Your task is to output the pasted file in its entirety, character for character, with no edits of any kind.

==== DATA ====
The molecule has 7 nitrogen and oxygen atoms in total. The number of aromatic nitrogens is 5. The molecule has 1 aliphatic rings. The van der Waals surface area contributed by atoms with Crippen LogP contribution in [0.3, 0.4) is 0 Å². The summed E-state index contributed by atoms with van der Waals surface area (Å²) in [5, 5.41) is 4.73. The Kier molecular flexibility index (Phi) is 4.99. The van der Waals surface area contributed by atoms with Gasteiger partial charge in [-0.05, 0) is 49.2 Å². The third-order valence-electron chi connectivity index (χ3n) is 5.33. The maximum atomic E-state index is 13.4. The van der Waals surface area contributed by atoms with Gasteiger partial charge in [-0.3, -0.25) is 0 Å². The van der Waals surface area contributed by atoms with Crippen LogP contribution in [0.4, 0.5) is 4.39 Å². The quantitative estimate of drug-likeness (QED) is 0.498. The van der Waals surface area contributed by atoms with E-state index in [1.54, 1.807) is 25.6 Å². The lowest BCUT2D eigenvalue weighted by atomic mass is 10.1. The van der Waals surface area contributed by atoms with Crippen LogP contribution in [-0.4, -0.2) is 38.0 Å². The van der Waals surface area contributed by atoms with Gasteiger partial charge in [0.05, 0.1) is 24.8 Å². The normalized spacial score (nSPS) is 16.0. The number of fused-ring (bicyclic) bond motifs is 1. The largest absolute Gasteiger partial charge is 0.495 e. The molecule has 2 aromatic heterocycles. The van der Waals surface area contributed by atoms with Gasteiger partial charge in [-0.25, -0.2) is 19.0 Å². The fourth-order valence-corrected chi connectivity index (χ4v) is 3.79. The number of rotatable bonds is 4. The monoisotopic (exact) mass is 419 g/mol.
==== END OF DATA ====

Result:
The molecule has 7 nitrogen and oxygen atoms in total. The number of aromatic nitrogens is 5. The molecule has 1 aliphatic rings. The van der Waals surface area contributed by atoms with Crippen LogP contribution in [0.3, 0.4) is 0 Å². The summed E-state index contributed by atoms with van der Waals surface area (Å²) in [5, 5.41) is 4.73. The Kier molecular flexibility index (Phi) is 4.99. The van der Waals surface area contributed by atoms with Gasteiger partial charge in [-0.05, 0) is 49.2 Å². The third-order valence-electron chi connectivity index (χ3n) is 5.33. The maximum atomic E-state index is 13.4. The van der Waals surface area contributed by atoms with Gasteiger partial charge in [-0.3, -0.25) is 0 Å². The van der Waals surface area contributed by atoms with Crippen LogP contribution in [0.4, 0.5) is 4.39 Å². The quantitative estimate of drug-likeness (QED) is 0.498. The van der Waals surface area contributed by atoms with E-state index in [1.54, 1.807) is 25.6 Å². The lowest BCUT2D eigenvalue weighted by atomic mass is 10.1. The van der Waals surface area contributed by atoms with Crippen LogP contribution in [-0.4, -0.2) is 38.0 Å². The van der Waals surface area contributed by atoms with Gasteiger partial charge in [0.05, 0.1) is 24.8 Å². The normalized spacial score (nSPS) is 16.0. The number of fused-ring (bicyclic) bond motifs is 1. The largest absolute Gasteiger partial charge is 0.495 e. The molecule has 2 aromatic heterocycles. The van der Waals surface area contributed by atoms with Gasteiger partial charge in [-0.25, -0.2) is 19.0 Å². The fourth-order valence-corrected chi connectivity index (χ4v) is 3.79. The number of rotatable bonds is 4. The monoisotopic (exact) mass is 419 g/mol.